Your Proclamation: First of all, read it slowly and pronounce everything clearly, especially "saraph serpents" and the Lord's directions about the serpent on the pole. You can't assume that your listeners already know this story or remember it from three years ago, so give them time to absorb the strange details. If you read quickly, you're implying that you take all these details for granted, as if they were the most ordinary things in the world. Well, they're not. They're strange. When you tell a strange story, you speak slowly and pause strategically to emphasize the strangeness of the narrative.

So tell it like a story, of course. Make the people sound worn out when they complain. In describing the Lord's matter-of-fact response, speak slowly and coldly. Emphasis "bit" and "died." And likewise emphasize the last word, "lived."

Second Reading, Philippians 2:6-11 [Jerusalem Bible translation]

The Literary and Theological Background: Evidence in the Greek-language original (well, in the oldest manuscripts we have) shows these paragraphs were originally a hymn (or, less likely, a poem). Paul is quoting something even more ancient than his own letter (its style and vocabulary convince scholars it's not Paul's own composition). Both Paul and the church in Philippi must have known and revered this early formulation of the mystery of Christ. When we read this today, we're getting back to basics about as far as we can get. It's possibly the oldest surviving public statement of the Christian creed. (The oral traditions about the life, teachings, death and resurrection of Jesus didn't take written form in the gospels until after Saint Paul's death.)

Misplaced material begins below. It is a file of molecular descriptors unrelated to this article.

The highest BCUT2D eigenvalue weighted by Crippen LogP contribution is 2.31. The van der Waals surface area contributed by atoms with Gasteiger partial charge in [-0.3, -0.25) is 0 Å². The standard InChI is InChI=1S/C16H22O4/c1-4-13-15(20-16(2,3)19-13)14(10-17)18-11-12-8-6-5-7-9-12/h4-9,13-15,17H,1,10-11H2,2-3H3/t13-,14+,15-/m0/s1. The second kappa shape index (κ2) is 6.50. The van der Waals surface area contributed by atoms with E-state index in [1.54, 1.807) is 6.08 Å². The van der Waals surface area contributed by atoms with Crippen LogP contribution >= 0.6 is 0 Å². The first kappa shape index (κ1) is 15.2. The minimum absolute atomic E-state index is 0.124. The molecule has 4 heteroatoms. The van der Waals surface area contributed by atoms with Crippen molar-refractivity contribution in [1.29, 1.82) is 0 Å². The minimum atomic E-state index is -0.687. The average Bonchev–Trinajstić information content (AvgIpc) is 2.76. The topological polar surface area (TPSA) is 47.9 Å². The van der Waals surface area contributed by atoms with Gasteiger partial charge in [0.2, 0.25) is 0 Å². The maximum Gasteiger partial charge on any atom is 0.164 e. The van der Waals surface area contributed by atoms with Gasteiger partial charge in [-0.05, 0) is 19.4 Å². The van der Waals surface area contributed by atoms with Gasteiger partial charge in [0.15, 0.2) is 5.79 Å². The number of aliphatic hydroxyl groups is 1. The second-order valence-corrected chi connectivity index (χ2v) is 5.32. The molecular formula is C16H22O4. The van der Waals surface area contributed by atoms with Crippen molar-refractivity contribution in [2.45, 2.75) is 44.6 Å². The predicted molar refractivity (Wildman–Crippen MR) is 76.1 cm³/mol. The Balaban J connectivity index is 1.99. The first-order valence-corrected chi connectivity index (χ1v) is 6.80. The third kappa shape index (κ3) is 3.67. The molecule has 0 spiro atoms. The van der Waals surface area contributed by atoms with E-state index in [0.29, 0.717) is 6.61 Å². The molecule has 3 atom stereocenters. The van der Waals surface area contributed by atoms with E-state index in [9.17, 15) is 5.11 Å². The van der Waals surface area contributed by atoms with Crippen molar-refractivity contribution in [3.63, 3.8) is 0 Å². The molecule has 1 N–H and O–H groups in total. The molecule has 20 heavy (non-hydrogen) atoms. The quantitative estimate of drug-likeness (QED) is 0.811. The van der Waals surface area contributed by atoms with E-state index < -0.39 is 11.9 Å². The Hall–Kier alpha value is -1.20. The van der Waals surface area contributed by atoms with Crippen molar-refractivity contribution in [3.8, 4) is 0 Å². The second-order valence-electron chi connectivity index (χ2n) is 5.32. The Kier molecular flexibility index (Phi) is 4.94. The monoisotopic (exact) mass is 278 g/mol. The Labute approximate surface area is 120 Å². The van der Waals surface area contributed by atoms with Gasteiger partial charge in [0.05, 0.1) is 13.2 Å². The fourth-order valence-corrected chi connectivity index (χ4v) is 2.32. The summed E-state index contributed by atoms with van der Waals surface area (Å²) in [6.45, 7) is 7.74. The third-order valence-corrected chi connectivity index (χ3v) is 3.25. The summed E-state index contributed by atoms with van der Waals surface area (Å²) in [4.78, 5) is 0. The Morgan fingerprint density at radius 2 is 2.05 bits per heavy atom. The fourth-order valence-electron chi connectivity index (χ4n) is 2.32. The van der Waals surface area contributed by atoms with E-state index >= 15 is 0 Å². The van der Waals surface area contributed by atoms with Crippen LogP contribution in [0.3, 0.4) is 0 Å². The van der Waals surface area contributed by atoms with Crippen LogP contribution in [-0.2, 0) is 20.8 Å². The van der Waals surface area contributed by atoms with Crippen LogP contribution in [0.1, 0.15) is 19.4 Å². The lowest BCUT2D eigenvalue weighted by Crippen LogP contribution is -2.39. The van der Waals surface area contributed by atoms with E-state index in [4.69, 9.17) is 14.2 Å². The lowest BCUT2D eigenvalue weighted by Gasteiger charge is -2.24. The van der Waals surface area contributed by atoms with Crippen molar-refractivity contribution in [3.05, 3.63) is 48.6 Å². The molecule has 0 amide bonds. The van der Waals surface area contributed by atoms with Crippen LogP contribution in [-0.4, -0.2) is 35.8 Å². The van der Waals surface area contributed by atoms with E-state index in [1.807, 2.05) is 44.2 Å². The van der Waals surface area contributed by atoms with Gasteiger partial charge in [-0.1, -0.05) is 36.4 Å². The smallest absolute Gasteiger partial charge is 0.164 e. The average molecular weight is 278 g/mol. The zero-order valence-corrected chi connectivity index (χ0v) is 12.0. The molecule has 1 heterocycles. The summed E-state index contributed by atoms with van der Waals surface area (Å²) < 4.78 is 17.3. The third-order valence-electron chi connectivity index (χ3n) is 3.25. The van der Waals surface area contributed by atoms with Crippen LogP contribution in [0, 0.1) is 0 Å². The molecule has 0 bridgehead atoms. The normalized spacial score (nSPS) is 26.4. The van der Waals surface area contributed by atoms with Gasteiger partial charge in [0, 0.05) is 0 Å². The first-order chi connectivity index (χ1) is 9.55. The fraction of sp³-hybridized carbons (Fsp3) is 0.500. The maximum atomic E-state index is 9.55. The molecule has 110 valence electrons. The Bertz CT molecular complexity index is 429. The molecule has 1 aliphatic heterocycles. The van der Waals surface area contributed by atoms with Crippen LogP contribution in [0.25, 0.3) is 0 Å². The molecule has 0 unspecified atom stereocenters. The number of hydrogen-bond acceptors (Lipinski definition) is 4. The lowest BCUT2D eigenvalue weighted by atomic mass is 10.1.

So the lector should prepare for this by savoring this text slowly and reverently. Notice the cycle:

Proclaiming It: The English translation available (in the commonly used lectionary among Catholics in the U.S.) doesn't seem poetic or worthy of singing. Until the right poet/musician comes along who can render the passage more beautifully, it's up to you speak it faithfully, with the solemnity that its venerable status calls for.

Don't rush through this reading, either. I would pause at each transition from phase to phase of the cylce. Read the passage now with that in mind and decide where you will pause.

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Several other commentaries on these passages. All are thoughtful, all quite readable, from the scholarly to the popular.
Links may be incomplete more than a few weeks before the "due date."
Father Roger Karban of Belleville, Illinois, USA, writes a newspaper column about every Sunday's readings. Here are his essays for today's passages, from: courtesy of The Evangelist, official publication of the Roman Catholic Diocese of Albany, New York, or of The Belleville Messenger, of the Diocese of Belleville.

Read all of Father Karban's recent columns here, at the site of FOSIL, the Faithful of Southern Illinois.

Archived weekly column of Father Francis X. Cleary, S.J. (Log in using 0026437 and 63137.)
Bible Study pages of Saint Charles Borromeo Catholic Church, Picayne, Mississippi.

The Text This Week; links to homilies, art works, movies and other resources on the week's scripture themes

Saint Louis University's excellent site for Sunday liturgy

Most welcome here are Reginald Fuller's commentaries.

(Caveat lector. As of August 1, 2014, Lector's Notes' author is speculating about the exact URL of SLU's offering, since it's not yet posted. If you get a 404 Not Found, try here).

The Lectionary selections in the frame at the left, if any, are there for your convenience. The publishers of the page in that frame have no connection, except for membership in the one Body of Christ, with the publisher of this page. Likewise the publishers of the pages on the links above.

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Last modified: August 1, 2014